Poll: Trump pulls close to Clinton in Virginia
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Donald TrumpDonald John TrumpTrump to fundraise for 3 Republicans running for open seats: report Trump to nominate former Monsanto exec to top Interior position White House aides hadn’t heard of Trump's new tax cut: report MORE is gaining ground on Hillary ClintonHillary Diane Rodham ClintonHillicon Valley: Bolton tells Russians 2016 meddling had little effect | Facebook eyes major cyber firm | Saudi site gets hacked | Softbank in spotlight over Saudi money | YouTube fights EU 'meme ban' proposal Dems lower expectations for 'blue wave' Election Countdown: Takeaways from heated Florida governor's debate | DNC chief pushes back on 'blue wave' talk | Manchin faces progressive backlash | Trump heads to Houston rally | Obama in Las Vegas | Signs of huge midterm turnout MORE in the swing state of Virginia, according to a new poll.

Clinton leads Trump by 3 points among likely voters in the state, within the margin of error for the survey by the University of Mary Washington’s Center for Leadership and Media Studies.

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The tightening race in Virginia, where Clinton led by double digits earlier this summer, comes amid a slew of presidential battleground polls that show growing support for Trump. Polls this week have found the Republican leading in Ohio and Nevada, and closing the gap in other crucial states.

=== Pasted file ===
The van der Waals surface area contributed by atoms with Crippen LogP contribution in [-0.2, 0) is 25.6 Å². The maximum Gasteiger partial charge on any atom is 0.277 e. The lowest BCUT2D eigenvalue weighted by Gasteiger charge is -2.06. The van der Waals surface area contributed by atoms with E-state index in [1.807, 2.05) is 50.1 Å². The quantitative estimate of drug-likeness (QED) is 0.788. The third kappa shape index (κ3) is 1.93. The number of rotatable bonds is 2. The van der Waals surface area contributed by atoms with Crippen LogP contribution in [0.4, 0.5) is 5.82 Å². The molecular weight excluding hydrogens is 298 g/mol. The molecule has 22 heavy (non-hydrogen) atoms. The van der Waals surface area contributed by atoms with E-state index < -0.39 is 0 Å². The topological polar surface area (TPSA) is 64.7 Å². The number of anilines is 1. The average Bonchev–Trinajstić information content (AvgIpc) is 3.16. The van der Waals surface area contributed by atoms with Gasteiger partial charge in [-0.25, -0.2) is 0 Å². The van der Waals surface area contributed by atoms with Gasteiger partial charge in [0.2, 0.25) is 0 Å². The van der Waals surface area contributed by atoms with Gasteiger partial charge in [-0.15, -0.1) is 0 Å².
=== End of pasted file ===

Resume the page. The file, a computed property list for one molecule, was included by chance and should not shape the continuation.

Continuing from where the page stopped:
The Virginia poll, released Thursday, found that 40 percent of Virginia's likely voters support Clinton, compared with 37 percent who back Trump.

Libertarian nominee Gary JohnsonGary Earl JohnsonThird-party voters made it difficult to predict 2016, says pollster A Senator Gary Johnson could be good not just for Libertarians, but for the Senate too Clinton would beat Trump in landslide in 2016 re-run, says Hill.TV poll MORE took 8 percent support, and 4 percent of the likely voters backed other candidates. Another 9 percent were undecided or refused to answer.

Virginia’s likely voters are broadly dissatisfied with both Clinton and Trump, however, with 60 percent having unfavorable views of both candidates.

The university conducted its latest sampling of 685 likely voters in Virginia via cellphone and landline telephone interviews from Sept. 6 to 12. It has a 4.4 percentage point margin of error.